Use this URL to cite or link to this record in EThOS: http://ethos.bl.uk/OrderDetails.do?uin=uk.bl.ethos.690278
Title: Human factors considerations in the design and development of highly automated driving systems
Author: Banks, Victoria A.
ISNI:       0000 0004 5922 624X
Awarding Body: University of Southampton
Current Institution: University of Southampton
Date of Award: 2016
Availability of Full Text:
Access through EThOS:
Full text unavailable from EThOS. Thesis embargoed until 31 May 2020
Access through Institution:
Abstract:
Increasing levels of automation within the driving task has seen the driver’s role change from an active operator to one of a passive monitor. However, systems design has been plagued by criticism for failing to acknowledge the new role of the driver within the system network. To further our understanding of the driver’s role within an automated driving system, the theory of Distributed Cognition was adopted. Distributed Cognition provides a useful framework for the investigation of task partitioning between multiple system agents. A novel Systems Design Framework has been developed as part of this thesis that utilises both qualitative and quantitative research methodologies within the Distributed Cognition paradigm. The framework is divided into two phases, the first phase requires an understanding of how individual system agents function to create models that show how these components share information using Operator Sequence Diagrams whilst empirical methods were used to validate these models in the second phase (e.g. Verbal Protocol Analysis and Network Analysis). These extension methodologies were useful in highlighting a number of design weaknesses, beyond the modelled technological components, that required modification to improve overall system design. The Systems Design Framework has been successfully applied to assist Systems Engineers with a foundation to design and conduct research into the human factors implications of different levels of automation within driving.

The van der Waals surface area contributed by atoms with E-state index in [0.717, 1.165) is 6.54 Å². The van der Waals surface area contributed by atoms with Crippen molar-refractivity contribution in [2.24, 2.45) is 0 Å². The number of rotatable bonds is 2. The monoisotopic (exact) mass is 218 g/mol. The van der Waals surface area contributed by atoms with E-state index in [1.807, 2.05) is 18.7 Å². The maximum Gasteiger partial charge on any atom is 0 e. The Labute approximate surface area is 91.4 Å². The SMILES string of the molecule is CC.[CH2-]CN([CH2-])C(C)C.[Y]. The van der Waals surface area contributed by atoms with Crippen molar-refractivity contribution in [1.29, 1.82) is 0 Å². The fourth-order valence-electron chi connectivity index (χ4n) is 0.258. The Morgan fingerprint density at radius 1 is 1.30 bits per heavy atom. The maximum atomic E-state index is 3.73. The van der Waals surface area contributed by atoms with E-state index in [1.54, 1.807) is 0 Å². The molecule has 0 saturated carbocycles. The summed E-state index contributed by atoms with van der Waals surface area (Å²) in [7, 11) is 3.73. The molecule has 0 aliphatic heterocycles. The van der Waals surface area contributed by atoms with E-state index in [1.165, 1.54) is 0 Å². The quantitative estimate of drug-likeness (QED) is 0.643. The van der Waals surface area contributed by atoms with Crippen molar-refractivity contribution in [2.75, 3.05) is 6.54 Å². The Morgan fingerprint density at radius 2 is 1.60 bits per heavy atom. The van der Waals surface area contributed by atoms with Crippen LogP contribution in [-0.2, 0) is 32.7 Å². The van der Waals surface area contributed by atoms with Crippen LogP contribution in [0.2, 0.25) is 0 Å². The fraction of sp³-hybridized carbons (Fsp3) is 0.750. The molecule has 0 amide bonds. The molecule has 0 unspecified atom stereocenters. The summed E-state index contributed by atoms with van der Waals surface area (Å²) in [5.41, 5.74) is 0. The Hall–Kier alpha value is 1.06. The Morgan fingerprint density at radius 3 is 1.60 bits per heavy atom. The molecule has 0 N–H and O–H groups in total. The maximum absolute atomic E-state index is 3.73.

Supervisor: Stanton, Neville Sponsor: Not available
Qualification Name: Thesis (Ph.D.) Qualification Level: Doctoral
EThOS ID: uk.bl.ethos.690278  DOI: Not available
Share: